To share or not to share?
When COVID hit, It looked like CO-LIVING Was Dead In the Water. NOW It seems the appeal Of Community COULD trump the fear Of transmission.
Over the past few years, co-living has crept its way into the urban mainstream. Aimed at making the roommate experience more palatable, startups in the field match like-minded residents and set them up in furnished and professionally managed shared homes. It’s an easy sell to young professionals in cities like Toronto with skyrocketing housing prices, where living alone affordably would otherwise mean a basement apartment or a tiny studio in the sky. Sharing common spaces with a few carefully selected roomies is an easy way to have a bigger, nicer place. But does that logic hold in the midst of a global pandemic?
It’s a question Anil Khera has spent a lot of time turning over. Khera is the founder of Node, one of the bigger players in the international co-living game. Node owns and manages 16 properties in the U.S. and U.K., and by early 2022 will open its first building in Canada, a purpose-built project in Kitchener that will house 42 people in apartments with rents ranging from $1,000 to $1,600. They’re also hoping to add more than 1,000 beds in Toronto in similarly styled developments over the next three years.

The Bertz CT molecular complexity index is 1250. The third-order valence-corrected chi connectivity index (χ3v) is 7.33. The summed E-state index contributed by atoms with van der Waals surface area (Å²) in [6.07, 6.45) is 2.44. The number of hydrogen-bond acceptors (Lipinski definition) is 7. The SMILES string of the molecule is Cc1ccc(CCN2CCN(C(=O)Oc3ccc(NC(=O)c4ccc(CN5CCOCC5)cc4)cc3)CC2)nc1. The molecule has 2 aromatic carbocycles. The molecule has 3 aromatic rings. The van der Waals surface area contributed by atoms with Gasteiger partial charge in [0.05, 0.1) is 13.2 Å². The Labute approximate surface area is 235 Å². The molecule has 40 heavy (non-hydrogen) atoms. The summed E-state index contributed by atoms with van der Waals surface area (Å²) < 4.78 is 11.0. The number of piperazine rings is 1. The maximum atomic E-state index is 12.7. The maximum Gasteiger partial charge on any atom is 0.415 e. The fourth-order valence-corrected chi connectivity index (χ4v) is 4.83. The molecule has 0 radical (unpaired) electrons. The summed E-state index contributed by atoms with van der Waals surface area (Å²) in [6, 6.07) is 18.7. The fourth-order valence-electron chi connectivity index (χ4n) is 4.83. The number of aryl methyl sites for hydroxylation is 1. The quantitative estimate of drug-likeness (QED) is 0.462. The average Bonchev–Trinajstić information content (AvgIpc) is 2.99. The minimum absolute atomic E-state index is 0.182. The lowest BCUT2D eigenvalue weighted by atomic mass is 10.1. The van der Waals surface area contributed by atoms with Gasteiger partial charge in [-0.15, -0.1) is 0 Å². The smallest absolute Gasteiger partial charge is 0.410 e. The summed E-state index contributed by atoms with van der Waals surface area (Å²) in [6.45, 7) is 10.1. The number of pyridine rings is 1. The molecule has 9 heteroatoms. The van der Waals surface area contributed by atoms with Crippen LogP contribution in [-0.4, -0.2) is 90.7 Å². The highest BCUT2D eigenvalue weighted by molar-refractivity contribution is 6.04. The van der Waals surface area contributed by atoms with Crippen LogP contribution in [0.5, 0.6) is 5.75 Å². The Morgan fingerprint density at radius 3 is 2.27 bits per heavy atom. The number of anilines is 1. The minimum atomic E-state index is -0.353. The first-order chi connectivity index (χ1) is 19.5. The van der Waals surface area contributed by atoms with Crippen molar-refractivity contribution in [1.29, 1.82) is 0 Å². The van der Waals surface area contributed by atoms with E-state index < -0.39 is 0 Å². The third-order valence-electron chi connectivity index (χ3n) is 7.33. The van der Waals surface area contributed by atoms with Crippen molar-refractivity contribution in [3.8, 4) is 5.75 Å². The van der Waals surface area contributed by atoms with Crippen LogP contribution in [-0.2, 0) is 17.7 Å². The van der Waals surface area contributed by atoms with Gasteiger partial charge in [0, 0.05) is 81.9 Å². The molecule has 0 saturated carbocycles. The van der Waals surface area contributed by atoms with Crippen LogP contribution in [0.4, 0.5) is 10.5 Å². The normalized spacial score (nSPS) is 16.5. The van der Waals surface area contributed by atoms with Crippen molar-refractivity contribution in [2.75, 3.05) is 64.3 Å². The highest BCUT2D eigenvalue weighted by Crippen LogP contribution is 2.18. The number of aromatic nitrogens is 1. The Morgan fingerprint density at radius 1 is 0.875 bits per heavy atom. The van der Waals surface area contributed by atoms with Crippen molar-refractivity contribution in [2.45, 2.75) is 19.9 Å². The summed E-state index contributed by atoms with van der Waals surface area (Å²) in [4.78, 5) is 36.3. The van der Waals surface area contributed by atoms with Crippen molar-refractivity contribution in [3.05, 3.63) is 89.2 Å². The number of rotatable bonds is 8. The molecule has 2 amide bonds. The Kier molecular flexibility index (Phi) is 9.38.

“The issue now is you might feel your life is at risk if you’re sharing your laundry room or kitchen with too many people,” Khera says. Node’s current inventory of suites ranges between one and four bedrooms. Going forward, though, Khera’s plan is to focus on smaller units with fewer roommates, and to increase the number of private suites in their buildings — in that case, the co-living would happen in shared communal spaces like lounges and co-working spaces.